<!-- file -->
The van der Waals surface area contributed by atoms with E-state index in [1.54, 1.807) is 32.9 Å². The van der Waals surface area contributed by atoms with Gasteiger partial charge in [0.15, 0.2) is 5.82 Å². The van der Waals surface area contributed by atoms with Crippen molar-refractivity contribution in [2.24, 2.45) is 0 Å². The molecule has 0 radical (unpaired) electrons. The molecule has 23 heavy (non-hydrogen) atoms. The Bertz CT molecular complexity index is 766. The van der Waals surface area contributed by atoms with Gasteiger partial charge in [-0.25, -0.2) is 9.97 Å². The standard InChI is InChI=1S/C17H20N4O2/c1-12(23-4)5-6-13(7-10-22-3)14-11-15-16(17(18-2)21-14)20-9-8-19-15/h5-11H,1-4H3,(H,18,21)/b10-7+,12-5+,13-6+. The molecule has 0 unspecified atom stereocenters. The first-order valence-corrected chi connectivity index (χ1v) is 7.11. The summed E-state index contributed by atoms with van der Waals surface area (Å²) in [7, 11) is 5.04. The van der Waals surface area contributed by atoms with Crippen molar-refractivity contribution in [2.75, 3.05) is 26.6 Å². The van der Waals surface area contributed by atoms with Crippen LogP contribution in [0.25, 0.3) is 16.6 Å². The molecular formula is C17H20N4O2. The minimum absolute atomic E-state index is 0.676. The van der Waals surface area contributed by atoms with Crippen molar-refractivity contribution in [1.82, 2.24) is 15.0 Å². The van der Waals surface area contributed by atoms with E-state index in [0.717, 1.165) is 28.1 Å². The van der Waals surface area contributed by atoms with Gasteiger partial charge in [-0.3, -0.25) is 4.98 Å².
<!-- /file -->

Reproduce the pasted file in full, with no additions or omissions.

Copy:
The van der Waals surface area contributed by atoms with E-state index in [1.54, 1.807) is 32.9 Å². The van der Waals surface area contributed by atoms with Gasteiger partial charge in [0.15, 0.2) is 5.82 Å². The van der Waals surface area contributed by atoms with Crippen molar-refractivity contribution in [2.24, 2.45) is 0 Å². The molecule has 0 radical (unpaired) electrons. The molecule has 23 heavy (non-hydrogen) atoms. The Bertz CT molecular complexity index is 766. The van der Waals surface area contributed by atoms with Gasteiger partial charge in [-0.25, -0.2) is 9.97 Å². The standard InChI is InChI=1S/C17H20N4O2/c1-12(23-4)5-6-13(7-10-22-3)14-11-15-16(17(18-2)21-14)20-9-8-19-15/h5-11H,1-4H3,(H,18,21)/b10-7+,12-5+,13-6+. The molecule has 0 unspecified atom stereocenters. The first-order valence-corrected chi connectivity index (χ1v) is 7.11. The summed E-state index contributed by atoms with van der Waals surface area (Å²) in [7, 11) is 5.04. The van der Waals surface area contributed by atoms with Crippen molar-refractivity contribution in [2.75, 3.05) is 26.6 Å². The van der Waals surface area contributed by atoms with Crippen LogP contribution in [0.25, 0.3) is 16.6 Å². The molecular formula is C17H20N4O2. The minimum absolute atomic E-state index is 0.676. The van der Waals surface area contributed by atoms with Crippen molar-refractivity contribution in [1.82, 2.24) is 15.0 Å². The van der Waals surface area contributed by atoms with E-state index in [0.717, 1.165) is 28.1 Å². The van der Waals surface area contributed by atoms with Gasteiger partial charge in [-0.3, -0.25) is 4.98 Å².